Practice Log, 6/9   16 comments

After a month of demos, meetings, and events eating up my Sundays, Elvegast practice resumed yesterday. As usual, most of my time was dedicated to teaching. This is fine; I’m learning enough on my own time.

What’s Good Enough?

First, a question for all the other longtime teachers out there: at what point do you consider your student to have sufficient mastery of a skill or concept to profitably move on? Obviously the fundamentals of fencing (guard, footwork, lunges, finds, cavazioni …) are something that we all can constantly work on honing, and it seems unreasonable to expect constant (or even consistent) perfection from a relative newcomer. But leaving specific instruction and analysis of those fundamentals too early can cause bad habits to persist and calcify, and lead to further errors down the road. Finds, cavazioni, etc all require a fairly solid guard before they can be performed correctly.

Because the SCA tends to spend too little time on the basics (I still have some awful, awful habits I internalized years ago), I think I might be overcorrecting with my own students. Is there a good measuring stick?

Giganti’s 9

This is the framework we’re building from for our students: once we’ve gotten them in a good basic guard (usually with stick drills, which will come in a later post) and moving reasonably well, we tackle Giganti’s first nine plates (lunge, gain inside/outside, cavazione inside/outside, contracavazione inside/outside, and feint inside/outside).

After five months of close instruction, our students are beginning to reach the feint, after which we may move on to more complex things. But I don’t think we’ll ever stop doing these drills – they are the fundamentals, after all. I anticipate devoting at least 15 minutes of every practice to one or two of these, perhaps allowing students to build up to choice drills once they perform consistently.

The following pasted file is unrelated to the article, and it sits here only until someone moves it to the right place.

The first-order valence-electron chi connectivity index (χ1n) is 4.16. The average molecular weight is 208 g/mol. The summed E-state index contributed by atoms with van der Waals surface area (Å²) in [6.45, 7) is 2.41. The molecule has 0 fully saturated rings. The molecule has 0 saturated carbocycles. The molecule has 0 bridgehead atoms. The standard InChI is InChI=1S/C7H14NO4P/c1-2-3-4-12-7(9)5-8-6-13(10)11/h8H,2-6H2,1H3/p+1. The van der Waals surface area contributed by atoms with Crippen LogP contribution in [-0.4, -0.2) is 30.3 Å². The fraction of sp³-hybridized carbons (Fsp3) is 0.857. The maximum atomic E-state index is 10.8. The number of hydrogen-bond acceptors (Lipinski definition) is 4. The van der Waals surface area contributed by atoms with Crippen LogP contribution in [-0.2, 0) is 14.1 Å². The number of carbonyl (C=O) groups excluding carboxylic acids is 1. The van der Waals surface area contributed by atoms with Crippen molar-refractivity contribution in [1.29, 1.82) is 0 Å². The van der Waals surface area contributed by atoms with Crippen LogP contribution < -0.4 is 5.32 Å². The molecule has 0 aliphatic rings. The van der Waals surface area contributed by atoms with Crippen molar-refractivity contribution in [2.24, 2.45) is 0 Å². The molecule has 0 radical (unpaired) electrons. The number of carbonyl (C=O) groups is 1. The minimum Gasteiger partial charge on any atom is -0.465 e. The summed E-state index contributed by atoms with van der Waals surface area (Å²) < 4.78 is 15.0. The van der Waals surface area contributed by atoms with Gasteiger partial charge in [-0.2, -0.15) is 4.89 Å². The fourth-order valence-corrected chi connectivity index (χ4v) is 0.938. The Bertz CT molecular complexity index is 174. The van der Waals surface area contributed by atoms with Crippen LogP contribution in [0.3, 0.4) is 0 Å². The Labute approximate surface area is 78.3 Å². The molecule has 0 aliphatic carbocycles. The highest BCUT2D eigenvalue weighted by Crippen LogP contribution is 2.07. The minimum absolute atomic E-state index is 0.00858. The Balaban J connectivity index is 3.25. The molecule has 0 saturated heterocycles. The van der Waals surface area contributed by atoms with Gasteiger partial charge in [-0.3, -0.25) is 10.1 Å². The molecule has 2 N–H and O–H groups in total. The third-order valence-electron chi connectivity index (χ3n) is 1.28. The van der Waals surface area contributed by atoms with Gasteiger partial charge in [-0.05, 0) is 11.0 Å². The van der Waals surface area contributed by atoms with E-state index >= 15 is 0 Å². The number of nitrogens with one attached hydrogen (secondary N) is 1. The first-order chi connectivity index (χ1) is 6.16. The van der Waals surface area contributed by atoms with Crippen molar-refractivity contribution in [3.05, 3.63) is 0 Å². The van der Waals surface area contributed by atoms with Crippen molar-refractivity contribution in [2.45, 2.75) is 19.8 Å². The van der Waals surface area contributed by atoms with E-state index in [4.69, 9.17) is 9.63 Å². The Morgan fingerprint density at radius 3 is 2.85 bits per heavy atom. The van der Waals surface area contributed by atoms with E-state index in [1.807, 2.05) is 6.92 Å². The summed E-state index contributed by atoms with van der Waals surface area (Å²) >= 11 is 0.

Yesterday we focused on a simple variant: agente finds, patiente cavares and lunges. As agente I added resistance quickly to be sure that the student was properly counter-finding with the cavazione.

Footwork Drills

Our usual approach to these sorts of drills, in the SCA, is to have everyone get in a line and follow the instructions of a single caller. One wonders if this hails from strip fencing. I’m not sure I like this. Playing around with Fabris’ 4th has made it obvious to me that we can’t think of footwork as monolithic (any more than any other action is monolithic). We must be ready to turn an advance into a lunge, or a pass, as the situation dictates – otherwise there’s not much point to the back-weighted stance.

I think I’m going to try something different: keeping the basic structure intact, but giving commands in mezzo tempo (so shouting “lunge!” halfway through their advances). The response will be either to complete the footwork, then perform the next step, or go straight into the next step if balance permits.

Experimental Tip

I put a new tip on a loaner blade yesterday – a small strip of mild steel folded over the point, wrapped in leather and taped on. Legal by all the rules. It has about half the surface area of the usual bird blunts or Darkwood tips.

– Does not easily get tangled in guards or clothing
– Cannot be used to arrest attacks by stop-thrusting at guards (a chumpy, ahistorical tactic)
– Can be drawn from a narrow, period-looking sheath instead of the ugly PVC pipes some people use

– Hits slightly harder

Less so than you’d expect, actually; strikes to the head and neck are actually lighter (the point does not stick as much on rigid armor). To the body, the extra stiffness was quite noticeable when taking static hits, but the shots I took in active sparring were barely harder, if at all. I’m not sure if adrenaline is to blame.

I’m going to continue to experiment with these.

Posted June 9, 2014 by Ruairc in Journal

16 responses to Practice Log, 6/9

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